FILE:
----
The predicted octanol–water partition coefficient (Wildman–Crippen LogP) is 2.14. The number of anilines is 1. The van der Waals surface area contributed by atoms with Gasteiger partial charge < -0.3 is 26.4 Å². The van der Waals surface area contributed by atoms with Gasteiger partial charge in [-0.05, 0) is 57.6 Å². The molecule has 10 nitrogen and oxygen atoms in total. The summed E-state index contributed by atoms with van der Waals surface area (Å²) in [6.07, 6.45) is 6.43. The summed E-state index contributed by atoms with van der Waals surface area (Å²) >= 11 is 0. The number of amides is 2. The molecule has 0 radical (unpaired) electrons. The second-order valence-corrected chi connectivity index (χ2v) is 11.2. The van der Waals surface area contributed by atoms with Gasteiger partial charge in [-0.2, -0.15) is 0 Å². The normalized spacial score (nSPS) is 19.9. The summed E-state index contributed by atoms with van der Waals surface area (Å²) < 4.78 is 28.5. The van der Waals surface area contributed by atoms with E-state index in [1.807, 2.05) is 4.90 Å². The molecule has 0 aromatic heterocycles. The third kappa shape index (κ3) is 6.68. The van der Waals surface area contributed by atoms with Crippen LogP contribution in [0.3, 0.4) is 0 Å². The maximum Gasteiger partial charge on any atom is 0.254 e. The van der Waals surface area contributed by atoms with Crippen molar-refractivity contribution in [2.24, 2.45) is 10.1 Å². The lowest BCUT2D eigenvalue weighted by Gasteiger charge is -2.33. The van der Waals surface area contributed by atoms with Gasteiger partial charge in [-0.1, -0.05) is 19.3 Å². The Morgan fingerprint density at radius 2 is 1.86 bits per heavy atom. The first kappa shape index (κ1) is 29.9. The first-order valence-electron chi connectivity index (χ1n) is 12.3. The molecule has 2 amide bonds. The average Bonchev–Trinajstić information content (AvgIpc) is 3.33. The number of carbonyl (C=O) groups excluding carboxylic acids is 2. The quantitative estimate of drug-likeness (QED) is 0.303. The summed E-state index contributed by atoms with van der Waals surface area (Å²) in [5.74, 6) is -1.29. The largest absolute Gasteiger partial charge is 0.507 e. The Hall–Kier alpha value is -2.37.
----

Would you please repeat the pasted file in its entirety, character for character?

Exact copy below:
The predicted octanol–water partition coefficient (Wildman–Crippen LogP) is 2.14. The number of anilines is 1. The van der Waals surface area contributed by atoms with Gasteiger partial charge < -0.3 is 26.4 Å². The van der Waals surface area contributed by atoms with Gasteiger partial charge in [-0.05, 0) is 57.6 Å². The molecule has 10 nitrogen and oxygen atoms in total. The summed E-state index contributed by atoms with van der Waals surface area (Å²) in [6.07, 6.45) is 6.43. The summed E-state index contributed by atoms with van der Waals surface area (Å²) >= 11 is 0. The number of amides is 2. The molecule has 0 radical (unpaired) electrons. The second-order valence-corrected chi connectivity index (χ2v) is 11.2. The van der Waals surface area contributed by atoms with Gasteiger partial charge in [-0.2, -0.15) is 0 Å². The normalized spacial score (nSPS) is 19.9. The summed E-state index contributed by atoms with van der Waals surface area (Å²) < 4.78 is 28.5. The van der Waals surface area contributed by atoms with E-state index in [1.807, 2.05) is 4.90 Å². The molecule has 0 aromatic heterocycles. The third kappa shape index (κ3) is 6.68. The van der Waals surface area contributed by atoms with Crippen LogP contribution in [0.3, 0.4) is 0 Å². The maximum Gasteiger partial charge on any atom is 0.254 e. The van der Waals surface area contributed by atoms with Crippen molar-refractivity contribution in [2.24, 2.45) is 10.1 Å². The lowest BCUT2D eigenvalue weighted by Gasteiger charge is -2.33. The van der Waals surface area contributed by atoms with Gasteiger partial charge in [-0.1, -0.05) is 19.3 Å². The Morgan fingerprint density at radius 2 is 1.86 bits per heavy atom. The first kappa shape index (κ1) is 29.9. The first-order valence-electron chi connectivity index (χ1n) is 12.3. The molecule has 2 amide bonds. The average Bonchev–Trinajstić information content (AvgIpc) is 3.33. The number of carbonyl (C=O) groups excluding carboxylic acids is 2. The quantitative estimate of drug-likeness (QED) is 0.303. The summed E-state index contributed by atoms with van der Waals surface area (Å²) in [5.74, 6) is -1.29. The largest absolute Gasteiger partial charge is 0.507 e. The Hall–Kier alpha value is -2.37.